Businesses now more than ever are operating in an ever competitive environment. Driven by the rapid growth of the internet and social media, businesses are under consistent pressure to develop new original creative ideas. Great ideas not only for their clients and customers but also to stay at the forefront of their respective industries.
Idea generation therefore is the fundamental business ‘activity’ which sets in motion all the processes which follow after. New ideas for most businesses usually come from creative brainstorming sessions. Team brainstorming sessions for some businesses can be very fruitful, yet for other businesses can feel tedious or unconstructive.
Considering their importance, especially since new ideas can indirectly contribute towards a business’s survival and sustainability, what can be done to drastically make brainstorming sessions more effective?
As the senior figure – whether you are the CEO, managing director, manager, team/project manager – your team and employees will always look to you for guidance. That’s not to say you have to babysit them but rather provide them with clear guidance and take a full attention approach.
Before your weekly or monthly brainstorming sessions, send every employee a brief email letting them know how each client and/or customer segment is performing in relation to your businesses actions and contributions. Additionally, also add notes on any feedback you have received directly on previous ideas and projects from clients and/or customers.
By providing your team with this knowledge, you are better enabling them to understand the needs and the current situations of the businesses clients or customer segment’s. Through this, they will have a clearer focused-approach when researching and thinking of ideas.
Create An ‘Embracing’ Culture
Sharing ideas in front of everyone can be a very scary prospect depending on your personality type. Employees often feel apprehensive or shy to contribute because they fear they will be judged if they say something outlandish or too out the box.
You don’t want your employees to have such ‘fears’, so develop a ‘no idea is wrong or stupid’ policy during brainstorming sessions. Also, don’t be afraid to consistently reinforce this message before and during every brainstorming session. In doing so, you will facilitate a comfortable environment which allows every employee to feel unafraid to contribute.
If you find that there are certain employees making snarky comments or harsh criticisms of others ideas, take action rather than allow it to continue. You don’t need or want them to knock the confidence of others, make clear to them that such behaviour will not be tolerated.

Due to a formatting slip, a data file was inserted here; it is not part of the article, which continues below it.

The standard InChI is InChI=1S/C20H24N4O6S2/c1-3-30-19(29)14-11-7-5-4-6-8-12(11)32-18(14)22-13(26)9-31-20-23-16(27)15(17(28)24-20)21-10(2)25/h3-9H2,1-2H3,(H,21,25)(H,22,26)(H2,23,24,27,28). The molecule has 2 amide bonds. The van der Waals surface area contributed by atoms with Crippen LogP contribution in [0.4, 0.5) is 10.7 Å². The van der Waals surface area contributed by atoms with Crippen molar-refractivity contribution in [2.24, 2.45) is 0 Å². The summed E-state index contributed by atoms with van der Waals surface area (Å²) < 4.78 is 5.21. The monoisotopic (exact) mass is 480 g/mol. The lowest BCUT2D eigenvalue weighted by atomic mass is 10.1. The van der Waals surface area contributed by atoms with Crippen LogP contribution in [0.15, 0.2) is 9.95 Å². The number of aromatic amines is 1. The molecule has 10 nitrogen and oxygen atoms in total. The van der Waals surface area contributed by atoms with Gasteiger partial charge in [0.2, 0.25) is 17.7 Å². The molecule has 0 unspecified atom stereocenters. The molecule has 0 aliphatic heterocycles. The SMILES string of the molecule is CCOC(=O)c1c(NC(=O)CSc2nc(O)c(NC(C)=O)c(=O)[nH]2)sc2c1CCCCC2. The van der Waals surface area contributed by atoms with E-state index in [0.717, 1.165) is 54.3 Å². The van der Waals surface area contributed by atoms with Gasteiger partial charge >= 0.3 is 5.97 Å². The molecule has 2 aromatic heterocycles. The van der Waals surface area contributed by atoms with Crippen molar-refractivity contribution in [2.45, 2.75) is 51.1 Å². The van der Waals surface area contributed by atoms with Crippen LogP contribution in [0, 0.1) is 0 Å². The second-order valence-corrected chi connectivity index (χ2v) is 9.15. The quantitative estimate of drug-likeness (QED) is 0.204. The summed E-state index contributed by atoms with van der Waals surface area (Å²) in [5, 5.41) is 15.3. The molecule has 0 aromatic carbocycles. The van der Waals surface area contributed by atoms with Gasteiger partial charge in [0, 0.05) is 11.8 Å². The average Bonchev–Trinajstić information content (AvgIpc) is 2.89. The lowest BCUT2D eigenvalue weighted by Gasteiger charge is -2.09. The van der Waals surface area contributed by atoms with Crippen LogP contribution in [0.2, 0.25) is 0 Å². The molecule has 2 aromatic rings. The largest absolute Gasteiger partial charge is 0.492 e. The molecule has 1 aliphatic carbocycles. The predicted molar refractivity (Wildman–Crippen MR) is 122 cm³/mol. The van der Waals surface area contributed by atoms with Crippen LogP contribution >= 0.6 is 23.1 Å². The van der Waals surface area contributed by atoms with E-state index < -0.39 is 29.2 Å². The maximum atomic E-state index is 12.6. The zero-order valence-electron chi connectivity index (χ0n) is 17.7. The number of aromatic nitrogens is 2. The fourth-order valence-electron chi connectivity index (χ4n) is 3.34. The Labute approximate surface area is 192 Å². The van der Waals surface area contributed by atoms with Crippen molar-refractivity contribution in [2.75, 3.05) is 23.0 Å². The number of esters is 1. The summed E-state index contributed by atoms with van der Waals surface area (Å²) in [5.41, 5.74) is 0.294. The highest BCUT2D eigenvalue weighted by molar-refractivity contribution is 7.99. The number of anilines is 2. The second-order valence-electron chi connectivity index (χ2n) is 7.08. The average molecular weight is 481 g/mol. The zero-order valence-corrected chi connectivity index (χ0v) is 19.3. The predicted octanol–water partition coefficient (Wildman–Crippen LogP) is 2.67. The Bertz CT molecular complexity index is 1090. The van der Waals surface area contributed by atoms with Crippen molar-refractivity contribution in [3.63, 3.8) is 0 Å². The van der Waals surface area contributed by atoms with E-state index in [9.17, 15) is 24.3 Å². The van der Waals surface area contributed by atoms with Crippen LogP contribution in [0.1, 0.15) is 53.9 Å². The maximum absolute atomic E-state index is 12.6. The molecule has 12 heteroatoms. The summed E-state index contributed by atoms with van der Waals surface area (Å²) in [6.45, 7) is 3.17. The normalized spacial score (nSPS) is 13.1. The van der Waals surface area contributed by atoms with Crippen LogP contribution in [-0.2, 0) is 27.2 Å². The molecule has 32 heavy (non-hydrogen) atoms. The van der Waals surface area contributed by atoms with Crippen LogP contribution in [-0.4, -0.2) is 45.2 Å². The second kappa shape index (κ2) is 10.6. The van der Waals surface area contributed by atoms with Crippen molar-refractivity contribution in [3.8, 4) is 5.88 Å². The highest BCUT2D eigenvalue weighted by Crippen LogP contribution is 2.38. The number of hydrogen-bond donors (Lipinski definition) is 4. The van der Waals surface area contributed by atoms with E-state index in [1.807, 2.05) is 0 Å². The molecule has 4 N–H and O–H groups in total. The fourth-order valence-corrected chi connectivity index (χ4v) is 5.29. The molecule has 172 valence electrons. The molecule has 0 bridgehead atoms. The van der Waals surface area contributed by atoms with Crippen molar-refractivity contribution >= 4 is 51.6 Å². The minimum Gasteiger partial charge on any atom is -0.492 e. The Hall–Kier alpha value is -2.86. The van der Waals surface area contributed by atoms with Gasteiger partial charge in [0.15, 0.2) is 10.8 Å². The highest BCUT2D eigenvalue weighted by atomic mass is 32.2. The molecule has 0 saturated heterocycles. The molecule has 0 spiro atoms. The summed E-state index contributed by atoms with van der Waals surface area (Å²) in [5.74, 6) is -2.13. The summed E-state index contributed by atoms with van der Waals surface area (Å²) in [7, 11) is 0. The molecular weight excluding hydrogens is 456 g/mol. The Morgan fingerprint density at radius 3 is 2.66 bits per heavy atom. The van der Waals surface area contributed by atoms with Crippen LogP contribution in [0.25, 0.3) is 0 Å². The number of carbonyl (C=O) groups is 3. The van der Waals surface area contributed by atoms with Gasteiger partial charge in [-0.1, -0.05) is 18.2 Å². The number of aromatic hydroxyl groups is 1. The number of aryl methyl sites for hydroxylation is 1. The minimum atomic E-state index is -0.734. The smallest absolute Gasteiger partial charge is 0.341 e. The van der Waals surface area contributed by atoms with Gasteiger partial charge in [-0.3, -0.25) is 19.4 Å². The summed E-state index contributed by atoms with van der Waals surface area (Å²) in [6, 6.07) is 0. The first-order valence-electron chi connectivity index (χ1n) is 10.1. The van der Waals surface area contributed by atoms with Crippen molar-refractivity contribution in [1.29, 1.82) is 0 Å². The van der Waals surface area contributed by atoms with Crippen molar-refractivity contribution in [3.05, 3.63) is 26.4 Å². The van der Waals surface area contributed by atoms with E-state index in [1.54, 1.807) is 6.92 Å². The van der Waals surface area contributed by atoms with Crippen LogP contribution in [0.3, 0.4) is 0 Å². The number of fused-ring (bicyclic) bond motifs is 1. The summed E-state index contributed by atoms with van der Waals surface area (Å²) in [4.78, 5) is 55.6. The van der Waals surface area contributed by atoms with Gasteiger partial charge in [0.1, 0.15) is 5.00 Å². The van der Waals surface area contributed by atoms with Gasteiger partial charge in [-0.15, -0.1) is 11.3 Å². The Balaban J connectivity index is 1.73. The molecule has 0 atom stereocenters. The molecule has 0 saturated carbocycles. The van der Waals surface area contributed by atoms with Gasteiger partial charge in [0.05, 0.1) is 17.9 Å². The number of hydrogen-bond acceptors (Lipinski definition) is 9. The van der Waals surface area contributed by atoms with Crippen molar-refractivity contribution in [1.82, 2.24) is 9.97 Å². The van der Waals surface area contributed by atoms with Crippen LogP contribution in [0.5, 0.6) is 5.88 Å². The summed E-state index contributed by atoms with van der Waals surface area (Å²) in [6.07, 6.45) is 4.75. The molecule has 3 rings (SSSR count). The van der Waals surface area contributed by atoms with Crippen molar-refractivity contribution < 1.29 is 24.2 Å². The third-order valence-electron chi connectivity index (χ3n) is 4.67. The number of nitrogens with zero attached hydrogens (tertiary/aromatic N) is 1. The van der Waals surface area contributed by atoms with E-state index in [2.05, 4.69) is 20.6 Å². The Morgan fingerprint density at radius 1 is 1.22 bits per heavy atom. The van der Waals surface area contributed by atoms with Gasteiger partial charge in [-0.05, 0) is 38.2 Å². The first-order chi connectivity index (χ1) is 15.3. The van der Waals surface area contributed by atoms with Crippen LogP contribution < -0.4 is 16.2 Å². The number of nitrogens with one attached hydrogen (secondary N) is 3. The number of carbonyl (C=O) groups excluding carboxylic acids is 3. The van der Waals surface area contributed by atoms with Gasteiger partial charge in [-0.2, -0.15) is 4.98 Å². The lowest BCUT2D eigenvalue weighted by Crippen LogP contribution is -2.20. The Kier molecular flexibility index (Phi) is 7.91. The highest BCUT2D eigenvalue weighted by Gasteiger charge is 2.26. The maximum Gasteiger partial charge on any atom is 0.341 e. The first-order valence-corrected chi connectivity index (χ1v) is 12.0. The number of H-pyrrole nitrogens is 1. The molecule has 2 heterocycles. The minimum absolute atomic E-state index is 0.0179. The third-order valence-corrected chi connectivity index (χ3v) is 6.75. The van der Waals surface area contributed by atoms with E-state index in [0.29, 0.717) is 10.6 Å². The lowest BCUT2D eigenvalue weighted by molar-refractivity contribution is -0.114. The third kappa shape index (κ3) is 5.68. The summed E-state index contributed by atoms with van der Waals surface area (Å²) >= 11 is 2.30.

Offer Preparation Time
As the infamous quote by Benjamin Franklin goes: “by failing to prepare, you are preparing to fail”.
Ideally you want your employees to come in all cylinders firing – throwing creative ideas left, right and centre. In reality though, you may find your brainstorming sessions to be unimaginative and dull.
Employees are always pressed for time – they have a multitude of responsibilities – from meeting deadlines to attending meetings. Consequently, they don’t always have the time needed to research and identify potential ideas. So more often than not, end up thinking of all their ideas few minutes before or during the brainstorming session.
So why not give employees the sufficient time needed to think of quality ideas? For instance, after sending away the ‘Team Brainstorm’ email, give them an hour or two before the actual brainstorming session. With the adequate amount of time, employees can think of numerous ideas and then research them straightway to assess their viability. They can also use the opportunity to find statistics, figures and data – particularly if they think they have got a strong ideas.
Utilise Different Points Of View
Many businesses subscribe to the false notion that brainstorming sessions are just for harvesting new ideas. Brainstorming sessions have so much more potential than that. They provide the wonderful opportunity for everyone present to use their knowledge to share, blend and build-upon ideas.
If an employee in the session presents a potentially great idea but is lacking the ability to develop it further, it allows others to offer their point of view on how they could tweak or add to the idea for it to evolve.
To allow for this valuable exchange of opinions and knowledge, it can sometimes require the senior facilitator of the session to set the tone. For example, if the senior figure feels an idea has fantastic bases, they could ask others “how could we build upon the idea”? Using such authoritative questions rather than asking “what do you think of the idea?”, closes the door on any negative criticisms/remarks that may creep in otherwise.
Moreover, if your business conducts brainstorming sessions cross-departmentally, then you have the added benefit of gaining instantaneous expertise and consultation. If someone has an innovative product idea but has difficulty conceptualising it, then they can directly consult the expertise of the design team to see if it’s feasible.
A special thanks to Reboot Online Marketing Ltd for partnering with us on this article!